In a groundbreaking revelation, Professor Thomas Gernon and his team at the University of Southampton have uncovered a mesmerizing connection between major geological events and the eruption of ‘fountains of diamonds’ from deep within the Earth’s core. This discovery not only enhances our understanding of diamond formation but also holds the potential to revolutionize the exploration of untapped diamond deposits. Let’s embark on a journey to unravel the details of these explosive events and their far-reaching implications.
Diamonds Soar as Supercontinents Dissolve
- Diamonds’ Origin: Formed approximately 150 kilometers beneath the Earth’s surface.
- Explosive Propulsion: Kimberlite eruptions, reaching speeds of up to 133 kilometers per hour, forcefully propel diamonds towards the surface.
- Temporal Connection: Professor Gernon’s research reveals that these eruptions occur approximately 22 to 30 million years after the commencement of supercontinent breakup.
Mechanics Behind the Dazzling Display
- Tectonic Plate Dynamics: As tectonic plates diverge, the mingling of upper mantle and lower crust rocks creates instability.
- Catalysts of Eruption: The presence of water, carbon dioxide, and minerals, including diamonds, amid this instability triggers explosive eruptions.
- Forceful Ascent: The sudden surge propels diamonds with tremendous force towards the Earth’s surface.
Transformative Implications for Diamond Exploration
- Invaluable Insights: Professor Gernon’s research provides crucial insights into the geological conditions necessary for diamond eruptions.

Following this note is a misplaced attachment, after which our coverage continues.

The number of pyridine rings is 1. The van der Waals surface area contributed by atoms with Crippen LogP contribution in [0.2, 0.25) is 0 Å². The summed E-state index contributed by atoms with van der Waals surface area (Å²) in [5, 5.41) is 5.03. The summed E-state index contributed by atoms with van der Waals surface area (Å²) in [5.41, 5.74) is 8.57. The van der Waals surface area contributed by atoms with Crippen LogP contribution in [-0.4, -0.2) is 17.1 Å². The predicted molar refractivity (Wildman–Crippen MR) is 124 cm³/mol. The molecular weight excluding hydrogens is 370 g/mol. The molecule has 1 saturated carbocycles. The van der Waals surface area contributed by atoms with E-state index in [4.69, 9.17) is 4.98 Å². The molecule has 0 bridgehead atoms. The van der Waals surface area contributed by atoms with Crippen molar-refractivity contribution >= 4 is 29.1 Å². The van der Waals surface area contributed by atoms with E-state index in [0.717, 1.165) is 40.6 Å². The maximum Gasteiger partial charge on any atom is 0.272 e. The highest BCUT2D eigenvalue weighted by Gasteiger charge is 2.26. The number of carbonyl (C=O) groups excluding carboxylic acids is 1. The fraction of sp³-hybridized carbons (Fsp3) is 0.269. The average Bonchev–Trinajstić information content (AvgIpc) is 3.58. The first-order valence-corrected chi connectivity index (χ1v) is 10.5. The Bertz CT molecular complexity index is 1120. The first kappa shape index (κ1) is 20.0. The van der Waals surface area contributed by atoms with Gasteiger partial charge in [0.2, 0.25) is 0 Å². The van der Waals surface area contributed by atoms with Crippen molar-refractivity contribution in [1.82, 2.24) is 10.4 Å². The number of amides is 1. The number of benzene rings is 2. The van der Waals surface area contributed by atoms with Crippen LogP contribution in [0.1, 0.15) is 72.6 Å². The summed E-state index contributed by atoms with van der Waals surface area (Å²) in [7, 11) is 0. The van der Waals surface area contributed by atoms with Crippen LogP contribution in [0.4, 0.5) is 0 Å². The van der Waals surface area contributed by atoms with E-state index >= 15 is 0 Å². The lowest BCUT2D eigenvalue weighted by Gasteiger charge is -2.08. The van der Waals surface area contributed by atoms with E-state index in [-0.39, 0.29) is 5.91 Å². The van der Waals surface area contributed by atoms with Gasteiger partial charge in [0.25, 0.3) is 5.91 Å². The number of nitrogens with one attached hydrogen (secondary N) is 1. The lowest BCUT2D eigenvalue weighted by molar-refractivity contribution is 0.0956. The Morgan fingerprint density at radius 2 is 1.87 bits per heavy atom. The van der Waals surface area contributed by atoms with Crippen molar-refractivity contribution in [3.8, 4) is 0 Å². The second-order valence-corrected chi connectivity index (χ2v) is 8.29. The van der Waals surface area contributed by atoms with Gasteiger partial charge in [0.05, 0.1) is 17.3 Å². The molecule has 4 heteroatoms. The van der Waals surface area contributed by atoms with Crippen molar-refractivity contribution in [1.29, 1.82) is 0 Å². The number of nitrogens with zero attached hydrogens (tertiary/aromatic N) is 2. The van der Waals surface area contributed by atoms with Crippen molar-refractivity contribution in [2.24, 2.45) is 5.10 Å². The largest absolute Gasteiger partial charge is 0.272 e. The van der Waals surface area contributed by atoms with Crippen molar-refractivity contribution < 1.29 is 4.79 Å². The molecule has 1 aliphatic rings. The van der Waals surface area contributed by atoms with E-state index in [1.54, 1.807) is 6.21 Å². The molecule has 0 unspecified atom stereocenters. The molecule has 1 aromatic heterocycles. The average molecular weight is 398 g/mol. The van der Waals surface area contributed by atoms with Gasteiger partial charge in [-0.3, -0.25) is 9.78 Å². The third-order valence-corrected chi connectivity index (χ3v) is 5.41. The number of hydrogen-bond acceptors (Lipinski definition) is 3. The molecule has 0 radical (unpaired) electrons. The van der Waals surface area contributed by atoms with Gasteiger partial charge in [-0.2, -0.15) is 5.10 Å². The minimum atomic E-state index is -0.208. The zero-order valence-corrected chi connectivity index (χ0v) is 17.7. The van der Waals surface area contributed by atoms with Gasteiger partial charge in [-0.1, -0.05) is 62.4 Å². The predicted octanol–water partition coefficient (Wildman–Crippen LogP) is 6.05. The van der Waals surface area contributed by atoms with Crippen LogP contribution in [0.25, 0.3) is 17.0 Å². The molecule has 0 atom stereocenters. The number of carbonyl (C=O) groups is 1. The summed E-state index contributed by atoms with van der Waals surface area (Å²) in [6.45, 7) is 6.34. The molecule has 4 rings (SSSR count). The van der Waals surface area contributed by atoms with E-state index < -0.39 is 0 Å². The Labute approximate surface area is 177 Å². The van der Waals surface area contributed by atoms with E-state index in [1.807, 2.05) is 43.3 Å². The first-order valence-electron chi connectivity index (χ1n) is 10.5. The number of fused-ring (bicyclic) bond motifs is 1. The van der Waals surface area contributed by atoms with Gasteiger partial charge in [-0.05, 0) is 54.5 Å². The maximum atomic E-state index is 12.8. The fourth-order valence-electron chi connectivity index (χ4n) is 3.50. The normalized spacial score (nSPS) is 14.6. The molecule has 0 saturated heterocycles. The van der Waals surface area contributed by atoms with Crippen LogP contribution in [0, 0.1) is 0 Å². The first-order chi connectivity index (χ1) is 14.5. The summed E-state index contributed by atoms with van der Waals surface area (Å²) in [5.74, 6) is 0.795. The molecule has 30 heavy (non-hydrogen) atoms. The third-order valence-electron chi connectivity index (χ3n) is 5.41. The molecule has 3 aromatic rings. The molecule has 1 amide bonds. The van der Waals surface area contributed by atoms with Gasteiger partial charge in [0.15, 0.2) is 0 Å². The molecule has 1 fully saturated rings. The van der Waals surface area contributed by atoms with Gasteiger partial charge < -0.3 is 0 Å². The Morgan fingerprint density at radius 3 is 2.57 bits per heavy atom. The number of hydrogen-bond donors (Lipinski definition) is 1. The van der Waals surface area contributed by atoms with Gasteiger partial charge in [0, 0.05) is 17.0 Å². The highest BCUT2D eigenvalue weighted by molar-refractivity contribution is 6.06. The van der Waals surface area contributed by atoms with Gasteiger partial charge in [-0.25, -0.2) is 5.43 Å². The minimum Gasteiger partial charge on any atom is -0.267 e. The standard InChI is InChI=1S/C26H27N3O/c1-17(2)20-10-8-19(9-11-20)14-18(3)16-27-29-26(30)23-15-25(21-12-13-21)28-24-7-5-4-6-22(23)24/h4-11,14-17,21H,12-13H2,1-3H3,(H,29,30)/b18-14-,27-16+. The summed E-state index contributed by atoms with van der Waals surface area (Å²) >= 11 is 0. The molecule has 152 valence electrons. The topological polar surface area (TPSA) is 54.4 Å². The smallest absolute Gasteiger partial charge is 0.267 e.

- Precision in Identification: Understanding the specific timeline and processes involved could lead to more accurate identification of unexplored diamond deposits.
- Revolutionizing Mining: This knowledge has the potential to revolutionize the diamond mining industry, fostering sustainable resource extraction.
How deep are diamonds formed?
- Diamonds are formed approximately 150 kilometers below the Earth’s surface.
What triggers the eruption of diamonds?
- The pulling apart of tectonic plates causes rock mixing, instability, and the combination of water, carbon dioxide, and minerals like diamonds, ultimately leading to explosive eruptions.
How fast can kimberlite eruptions travel?
- Kimberlite eruptions can travel at speeds of up to 133 kilometers per hour.
How long after supercontinent breakup do diamond eruptions occur?
- Diamond eruptions typically occur around 22 to 30 million years after the initiation of supercontinent breakup.
How could this research benefit the search for diamond deposits?
- The research provides valuable insights into the geological conditions required for diamond eruptions, aiding in the identification of untapped diamond deposits.